The incorporation of single-walled carbon nanotubes (SWNTs) into the bulk of space environmentally durable polymers at loading levels greater than or equal to 0.05 wt % has afforded thin films with surface and volume resistivities sufficient for electrostatic charge mitigation. However, the optical transparency at 500 nm decreased and the thermo-optical properties (solar absorptivity and thermal emissivity) increased with increaed SWNT loading. These properties were also dependent on film thickness. The absorbance characteristics of the films as a function of SWNT loading and film thickness were measured and determined to follow the classical Beer-Lambert law. Based on these results, an empirical relationship was derived and molar absorptivities determined for both the SWNTs and polymer matrix to provide a predictive approximation of these properties. The molar absorptivity determined for SWNTs dispersed in the polymer was comparable to reported solution determined values for HiPco SWNTs.

  14. Microbial biogeochemistry of coastal upwelling regimes in a changing ocean

    NASA Astrophysics Data System (ADS)

    Capone, Douglas G.; Hutchins, David A.

    2013-09-01

    Coastal upwelling regimes associated with eastern boundary currents are the most biologically productive ecosystems in the ocean. As a result, they play a disproportionately important role in the microbially mediated cycling of marine nutrients. These systems are characterized by strong natural variations in carbon dioxide concentrations, pH, nutrient levels and sea surface temperatures on both seasonal and interannual timescales. Despite this natural variability, changes resulting from human activities are starting to emerge. Carbon dioxide derived from fossil fuel combustion is adding to the acidity of upwelled low-pH waters. Low-oxygen waters associated with coastal upwelling systems are growing in their extent and intensity as a result of a rise in upper ocean temperatures and productivity. And nutrient inputs to the coastal ocean continue to grow. Coastal upwelling systems may prove more resilient to changes resulting from human activities than other ocean ecosystems because of their ability to function under extremely variable conditions. Nevertheless, shifts in primary production, fish yields, nitrogen gain and loss, and the flux of climate-relevant gases could result from the perturbation of these highly productive and dynamic ecosystems.

  15. Dynamic treatment regimes: technical challenges and applications

    PubMed Central

    Lizotte, Daniel J.; Qian, Min; Pelham, William E.; Murphy, Susan A.

    2014-01-01

    Dynamic treatment regimes are of growing interest across the clinical sciences because these regimes provide one way to operationalize and thus inform sequential personalized clinical decision making. Formally, a dynamic treatment regime is a sequence of decision rules, one per stage of clinical intervention. Each decision rule maps up-to-date patient information to a recommended treatment. We briefly review a variety of approaches for using data to construct the decision rules. We then review a critical inferential challenge that results from nonregularity, which often arises in this area. In particular, nonregularity arises in inference for parameters in the optimal dynamic treatment regime; the asymptotic, limiting, distribution of estimators are sensitive to local perturbations. We propose and evaluate a locally consistent Adaptive Confidence Interval (ACI) for the parameters of the optimal dynamic treatment regime. We use data from the Adaptive Pharmacological and Behavioral Treatments for Children with ADHD Trial as an illustrative example. We conclude by highlighting and discussing emerging theoretical problems in this area. PMID:25356091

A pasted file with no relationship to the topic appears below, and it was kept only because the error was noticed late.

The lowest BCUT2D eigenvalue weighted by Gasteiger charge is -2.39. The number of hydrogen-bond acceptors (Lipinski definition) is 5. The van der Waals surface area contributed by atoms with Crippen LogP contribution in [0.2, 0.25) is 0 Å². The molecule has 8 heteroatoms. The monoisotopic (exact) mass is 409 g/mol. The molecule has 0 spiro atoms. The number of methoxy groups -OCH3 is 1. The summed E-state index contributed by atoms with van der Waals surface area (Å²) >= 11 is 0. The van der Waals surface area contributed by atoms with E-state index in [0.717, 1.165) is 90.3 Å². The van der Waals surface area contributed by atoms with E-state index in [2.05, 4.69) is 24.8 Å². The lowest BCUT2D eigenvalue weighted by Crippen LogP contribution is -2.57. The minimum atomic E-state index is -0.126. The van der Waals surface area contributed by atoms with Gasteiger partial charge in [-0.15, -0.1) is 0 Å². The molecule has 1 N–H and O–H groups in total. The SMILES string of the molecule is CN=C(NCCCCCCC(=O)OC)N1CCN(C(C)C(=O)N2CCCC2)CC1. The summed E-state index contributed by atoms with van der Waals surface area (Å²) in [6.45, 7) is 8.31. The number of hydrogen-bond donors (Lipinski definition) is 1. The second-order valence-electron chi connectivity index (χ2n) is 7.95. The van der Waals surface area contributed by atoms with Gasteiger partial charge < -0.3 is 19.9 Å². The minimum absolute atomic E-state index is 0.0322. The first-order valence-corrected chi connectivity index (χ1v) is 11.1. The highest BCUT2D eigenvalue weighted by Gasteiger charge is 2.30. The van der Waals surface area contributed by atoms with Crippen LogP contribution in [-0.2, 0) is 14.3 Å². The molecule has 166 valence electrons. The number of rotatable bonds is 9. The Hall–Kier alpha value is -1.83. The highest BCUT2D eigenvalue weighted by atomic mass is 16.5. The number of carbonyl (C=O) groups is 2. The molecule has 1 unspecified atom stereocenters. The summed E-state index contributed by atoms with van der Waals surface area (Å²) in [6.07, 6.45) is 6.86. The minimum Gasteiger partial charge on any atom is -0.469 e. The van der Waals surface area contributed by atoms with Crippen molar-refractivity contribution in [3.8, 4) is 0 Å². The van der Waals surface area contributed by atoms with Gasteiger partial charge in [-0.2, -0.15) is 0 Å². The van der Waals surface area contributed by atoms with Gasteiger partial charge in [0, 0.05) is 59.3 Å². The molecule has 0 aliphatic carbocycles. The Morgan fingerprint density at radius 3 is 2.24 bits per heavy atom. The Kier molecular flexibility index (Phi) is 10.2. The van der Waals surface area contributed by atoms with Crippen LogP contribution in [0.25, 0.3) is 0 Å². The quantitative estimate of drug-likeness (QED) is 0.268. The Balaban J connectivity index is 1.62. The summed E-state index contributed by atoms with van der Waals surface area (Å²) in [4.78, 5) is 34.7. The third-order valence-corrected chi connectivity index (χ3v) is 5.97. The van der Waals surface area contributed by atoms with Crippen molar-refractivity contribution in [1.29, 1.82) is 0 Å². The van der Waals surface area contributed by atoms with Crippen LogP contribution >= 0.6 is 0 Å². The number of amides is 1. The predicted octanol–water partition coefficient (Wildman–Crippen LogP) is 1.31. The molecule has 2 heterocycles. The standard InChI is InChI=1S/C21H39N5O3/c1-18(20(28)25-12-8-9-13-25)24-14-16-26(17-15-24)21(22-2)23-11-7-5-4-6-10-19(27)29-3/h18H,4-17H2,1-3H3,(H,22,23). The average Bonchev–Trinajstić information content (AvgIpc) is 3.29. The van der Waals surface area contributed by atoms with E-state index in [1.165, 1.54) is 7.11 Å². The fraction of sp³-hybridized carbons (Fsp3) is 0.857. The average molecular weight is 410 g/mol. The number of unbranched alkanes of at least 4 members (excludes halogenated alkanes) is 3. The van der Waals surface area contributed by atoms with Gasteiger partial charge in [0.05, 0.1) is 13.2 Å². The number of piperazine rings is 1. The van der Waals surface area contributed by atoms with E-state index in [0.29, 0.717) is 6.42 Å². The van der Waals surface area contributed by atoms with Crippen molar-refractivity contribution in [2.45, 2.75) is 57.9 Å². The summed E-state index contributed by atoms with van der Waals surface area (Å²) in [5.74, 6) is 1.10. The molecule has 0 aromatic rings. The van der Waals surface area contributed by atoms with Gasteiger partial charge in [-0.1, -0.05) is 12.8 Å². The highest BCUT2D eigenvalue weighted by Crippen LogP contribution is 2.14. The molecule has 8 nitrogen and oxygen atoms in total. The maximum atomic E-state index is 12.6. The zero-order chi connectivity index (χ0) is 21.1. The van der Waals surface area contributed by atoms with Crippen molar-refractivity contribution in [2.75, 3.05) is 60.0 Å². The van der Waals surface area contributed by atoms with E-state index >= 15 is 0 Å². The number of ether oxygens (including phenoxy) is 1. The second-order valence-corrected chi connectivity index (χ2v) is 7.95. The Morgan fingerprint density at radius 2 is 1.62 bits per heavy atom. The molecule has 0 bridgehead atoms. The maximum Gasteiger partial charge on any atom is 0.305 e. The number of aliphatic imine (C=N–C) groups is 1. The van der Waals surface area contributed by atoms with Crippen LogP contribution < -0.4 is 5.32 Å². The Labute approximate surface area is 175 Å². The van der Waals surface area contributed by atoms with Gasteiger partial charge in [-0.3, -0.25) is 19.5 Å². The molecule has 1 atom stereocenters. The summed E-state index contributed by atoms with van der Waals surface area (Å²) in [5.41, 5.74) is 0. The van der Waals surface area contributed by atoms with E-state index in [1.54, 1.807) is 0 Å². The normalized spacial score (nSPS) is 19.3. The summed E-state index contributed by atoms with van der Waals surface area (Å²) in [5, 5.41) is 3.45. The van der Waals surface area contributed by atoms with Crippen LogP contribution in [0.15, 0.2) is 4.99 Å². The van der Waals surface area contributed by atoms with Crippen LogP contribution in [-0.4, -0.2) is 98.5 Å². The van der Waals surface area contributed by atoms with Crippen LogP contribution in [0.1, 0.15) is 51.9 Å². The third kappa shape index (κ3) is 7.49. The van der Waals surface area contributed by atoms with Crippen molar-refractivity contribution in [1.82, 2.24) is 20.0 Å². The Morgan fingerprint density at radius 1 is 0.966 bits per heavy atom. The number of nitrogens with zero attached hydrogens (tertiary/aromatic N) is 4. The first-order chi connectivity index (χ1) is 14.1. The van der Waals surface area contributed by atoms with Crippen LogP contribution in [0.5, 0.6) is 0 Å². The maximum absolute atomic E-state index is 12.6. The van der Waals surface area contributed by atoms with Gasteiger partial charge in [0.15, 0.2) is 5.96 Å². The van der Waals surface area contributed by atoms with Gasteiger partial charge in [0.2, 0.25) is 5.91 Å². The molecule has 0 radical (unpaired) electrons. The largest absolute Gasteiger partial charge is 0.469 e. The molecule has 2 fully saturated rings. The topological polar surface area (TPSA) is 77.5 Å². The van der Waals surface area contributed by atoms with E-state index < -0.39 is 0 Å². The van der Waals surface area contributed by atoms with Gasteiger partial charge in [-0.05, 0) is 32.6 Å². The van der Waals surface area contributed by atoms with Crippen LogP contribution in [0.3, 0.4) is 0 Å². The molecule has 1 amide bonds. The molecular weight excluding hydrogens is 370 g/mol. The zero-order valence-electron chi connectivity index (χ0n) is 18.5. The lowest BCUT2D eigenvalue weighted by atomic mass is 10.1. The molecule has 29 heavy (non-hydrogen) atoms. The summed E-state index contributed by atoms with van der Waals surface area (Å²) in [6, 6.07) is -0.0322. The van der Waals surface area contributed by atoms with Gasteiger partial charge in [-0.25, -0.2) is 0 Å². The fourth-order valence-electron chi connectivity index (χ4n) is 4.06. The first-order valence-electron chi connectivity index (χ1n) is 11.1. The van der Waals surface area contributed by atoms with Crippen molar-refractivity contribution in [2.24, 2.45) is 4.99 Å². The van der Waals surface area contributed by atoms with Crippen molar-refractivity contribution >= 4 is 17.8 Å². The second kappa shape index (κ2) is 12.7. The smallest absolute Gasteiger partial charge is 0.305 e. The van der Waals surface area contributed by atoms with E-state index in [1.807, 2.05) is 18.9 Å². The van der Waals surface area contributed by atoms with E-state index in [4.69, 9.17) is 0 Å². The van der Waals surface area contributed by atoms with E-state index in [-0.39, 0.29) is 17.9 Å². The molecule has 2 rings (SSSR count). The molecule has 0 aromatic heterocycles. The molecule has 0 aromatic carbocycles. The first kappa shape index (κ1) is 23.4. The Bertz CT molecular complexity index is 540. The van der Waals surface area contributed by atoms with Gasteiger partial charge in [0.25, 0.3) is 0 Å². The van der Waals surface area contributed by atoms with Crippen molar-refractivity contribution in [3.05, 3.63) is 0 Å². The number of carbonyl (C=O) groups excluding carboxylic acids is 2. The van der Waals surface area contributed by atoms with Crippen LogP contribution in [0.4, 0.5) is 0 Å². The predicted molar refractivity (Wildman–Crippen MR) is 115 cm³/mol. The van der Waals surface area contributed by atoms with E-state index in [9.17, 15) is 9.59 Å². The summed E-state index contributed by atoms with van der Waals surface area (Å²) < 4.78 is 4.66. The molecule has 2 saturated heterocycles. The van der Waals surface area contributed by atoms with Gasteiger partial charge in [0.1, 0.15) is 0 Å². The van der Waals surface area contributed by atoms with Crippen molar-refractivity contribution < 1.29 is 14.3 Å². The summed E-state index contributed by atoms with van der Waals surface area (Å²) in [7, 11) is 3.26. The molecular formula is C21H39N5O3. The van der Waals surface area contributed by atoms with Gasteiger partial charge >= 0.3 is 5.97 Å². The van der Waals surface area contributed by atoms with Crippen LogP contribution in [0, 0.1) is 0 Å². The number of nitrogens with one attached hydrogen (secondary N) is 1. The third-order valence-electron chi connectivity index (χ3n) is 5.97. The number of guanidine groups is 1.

16. Carbon dioxide production in surface sediments of temporarily anoxic basins (Baltic Sea) and resulting sediment-water interface fluxes

    NASA Astrophysics Data System (ADS)

    Böttcher, M. E.; Al-Raei, A. M.; Winde, V.; Lenz, C.; Dellwig, O.; Leipe, T.; Segl, M.; Struck, U.

    2009-04-01

    Organic matter is mineralized in marine sediments by microbial activity using predominantly oxygen, sulfate, and metal oxides as electron acceptors. Modern euxinic basins as found in the Baltic Sea or the Black Sea are of particular importance because they may serve as type systems for anoxia in Earth's history. We present here results from biogeochemical investigations carried out in the Baltic deeps (Gotland Basin, Landsort Deep) during the first scientific cruise of RV M.S. MERIAN in 2006, additionally during RV Prof. Penck cruises in 2006 and 2007. Short sediment cores were obtained with a multi-corer and analyzed for particulate and dissolved main, minor and trace elements, pH, DIC, methane alkalinity, besides the stable carbon isotopes of dissolved inorganic carbon (DIC). Microsensors were applied to analyze steep gradients of oxygen, sulphide and sulphate. Pore water profiles are evaluated in terms of process rates and associated element fluxes using the PROFILE software (Berg et al., 1998, L&O). Gross and net anaerobic mineralization rates were additionally obtained from core incubations with 35S. Steep gradients in DIC are associated with a strong enrichment of the light stable isotope resulting in the Gotland basin from oxidized OM. Element fluxes across the sediment-water interface are compared with literature data and show for the Baltic Sea a dependence from bottom water redox conditions, and sediment compositions and formation conditions (e.g., accumulation rates). DIC in the anoxic part of the water column in the Landsort Deep and the Gotland Deep show relatively similar isotope values, close to the bottom water value, but steep gradients towards heavier values above the pelagic redoxcline. Acknowledgements: The research was supported by Leibniz IO Warnemünde, DFG (Cruise RV MSM MERIAN 01), and MPG. Thanks to B. Schneider and F. Pollehne stimulating discussions, and S. Lage and A. Schipper for technical support.